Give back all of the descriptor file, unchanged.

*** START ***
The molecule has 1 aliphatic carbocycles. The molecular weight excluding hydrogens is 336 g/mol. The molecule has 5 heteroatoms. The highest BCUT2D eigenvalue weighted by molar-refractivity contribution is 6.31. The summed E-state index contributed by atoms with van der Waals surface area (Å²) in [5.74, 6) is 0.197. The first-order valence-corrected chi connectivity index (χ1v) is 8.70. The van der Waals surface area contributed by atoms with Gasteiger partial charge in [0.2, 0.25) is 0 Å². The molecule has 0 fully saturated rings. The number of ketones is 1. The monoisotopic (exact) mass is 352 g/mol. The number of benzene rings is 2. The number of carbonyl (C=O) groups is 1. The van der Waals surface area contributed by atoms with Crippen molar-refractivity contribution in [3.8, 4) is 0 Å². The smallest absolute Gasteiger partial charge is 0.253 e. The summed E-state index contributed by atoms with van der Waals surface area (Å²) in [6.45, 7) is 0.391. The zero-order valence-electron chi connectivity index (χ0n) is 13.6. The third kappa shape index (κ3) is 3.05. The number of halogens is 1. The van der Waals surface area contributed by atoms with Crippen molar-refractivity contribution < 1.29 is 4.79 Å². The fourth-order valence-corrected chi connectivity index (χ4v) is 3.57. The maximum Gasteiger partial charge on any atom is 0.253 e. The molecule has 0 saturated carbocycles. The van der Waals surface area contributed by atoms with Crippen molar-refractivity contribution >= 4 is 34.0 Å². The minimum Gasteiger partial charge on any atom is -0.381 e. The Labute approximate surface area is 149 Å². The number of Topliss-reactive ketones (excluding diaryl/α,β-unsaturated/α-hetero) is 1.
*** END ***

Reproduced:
The molecule has 1 aliphatic carbocycles. The molecular weight excluding hydrogens is 336 g/mol. The molecule has 5 heteroatoms. The highest BCUT2D eigenvalue weighted by molar-refractivity contribution is 6.31. The summed E-state index contributed by atoms with van der Waals surface area (Å²) in [5.74, 6) is 0.197. The first-order valence-corrected chi connectivity index (χ1v) is 8.70. The van der Waals surface area contributed by atoms with Gasteiger partial charge in [0.2, 0.25) is 0 Å². The molecule has 0 fully saturated rings. The number of ketones is 1. The monoisotopic (exact) mass is 352 g/mol. The number of benzene rings is 2. The number of carbonyl (C=O) groups is 1. The van der Waals surface area contributed by atoms with Crippen molar-refractivity contribution in [3.8, 4) is 0 Å². The smallest absolute Gasteiger partial charge is 0.253 e. The summed E-state index contributed by atoms with van der Waals surface area (Å²) in [6.45, 7) is 0.391. The zero-order valence-electron chi connectivity index (χ0n) is 13.6. The third kappa shape index (κ3) is 3.05. The number of halogens is 1. The van der Waals surface area contributed by atoms with Crippen molar-refractivity contribution < 1.29 is 4.79 Å². The fourth-order valence-corrected chi connectivity index (χ4v) is 3.57. The maximum Gasteiger partial charge on any atom is 0.253 e. The molecule has 0 saturated carbocycles. The van der Waals surface area contributed by atoms with Crippen molar-refractivity contribution >= 4 is 34.0 Å². The minimum Gasteiger partial charge on any atom is -0.381 e. The Labute approximate surface area is 149 Å². The number of Topliss-reactive ketones (excluding diaryl/α,β-unsaturated/α-hetero) is 1.